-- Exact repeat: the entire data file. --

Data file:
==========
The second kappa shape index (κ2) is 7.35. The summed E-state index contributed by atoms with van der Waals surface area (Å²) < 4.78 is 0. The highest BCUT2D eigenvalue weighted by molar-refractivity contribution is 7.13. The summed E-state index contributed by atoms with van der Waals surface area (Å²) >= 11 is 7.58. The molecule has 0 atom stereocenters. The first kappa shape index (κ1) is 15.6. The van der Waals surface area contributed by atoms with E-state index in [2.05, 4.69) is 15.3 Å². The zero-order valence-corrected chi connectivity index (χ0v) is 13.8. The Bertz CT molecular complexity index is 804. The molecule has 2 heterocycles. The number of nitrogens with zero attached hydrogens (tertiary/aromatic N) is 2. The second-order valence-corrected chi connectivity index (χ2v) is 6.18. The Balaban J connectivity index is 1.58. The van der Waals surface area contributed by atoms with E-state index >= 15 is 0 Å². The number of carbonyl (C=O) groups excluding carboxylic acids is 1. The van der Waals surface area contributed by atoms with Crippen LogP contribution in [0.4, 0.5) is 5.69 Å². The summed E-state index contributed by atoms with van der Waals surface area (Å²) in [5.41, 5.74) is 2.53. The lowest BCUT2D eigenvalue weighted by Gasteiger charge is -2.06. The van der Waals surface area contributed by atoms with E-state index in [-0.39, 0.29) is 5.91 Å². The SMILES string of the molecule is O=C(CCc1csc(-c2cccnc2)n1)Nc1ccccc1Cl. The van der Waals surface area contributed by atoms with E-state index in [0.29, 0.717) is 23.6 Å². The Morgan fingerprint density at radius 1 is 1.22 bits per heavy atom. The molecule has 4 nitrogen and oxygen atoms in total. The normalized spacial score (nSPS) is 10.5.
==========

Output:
The second kappa shape index (κ2) is 7.35. The summed E-state index contributed by atoms with van der Waals surface area (Å²) < 4.78 is 0. The highest BCUT2D eigenvalue weighted by molar-refractivity contribution is 7.13. The summed E-state index contributed by atoms with van der Waals surface area (Å²) >= 11 is 7.58. The molecule has 0 atom stereocenters. The first kappa shape index (κ1) is 15.6. The van der Waals surface area contributed by atoms with E-state index in [2.05, 4.69) is 15.3 Å². The zero-order valence-corrected chi connectivity index (χ0v) is 13.8. The Bertz CT molecular complexity index is 804. The molecule has 2 heterocycles. The number of nitrogens with zero attached hydrogens (tertiary/aromatic N) is 2. The second-order valence-corrected chi connectivity index (χ2v) is 6.18. The Balaban J connectivity index is 1.58. The van der Waals surface area contributed by atoms with E-state index >= 15 is 0 Å². The number of carbonyl (C=O) groups excluding carboxylic acids is 1. The van der Waals surface area contributed by atoms with Crippen LogP contribution in [0.4, 0.5) is 5.69 Å². The summed E-state index contributed by atoms with van der Waals surface area (Å²) in [5.41, 5.74) is 2.53. The lowest BCUT2D eigenvalue weighted by Gasteiger charge is -2.06. The van der Waals surface area contributed by atoms with E-state index in [-0.39, 0.29) is 5.91 Å². The SMILES string of the molecule is O=C(CCc1csc(-c2cccnc2)n1)Nc1ccccc1Cl. The van der Waals surface area contributed by atoms with E-state index in [0.29, 0.717) is 23.6 Å². The Morgan fingerprint density at radius 1 is 1.22 bits per heavy atom. The molecule has 4 nitrogen and oxygen atoms in total. The normalized spacial score (nSPS) is 10.5.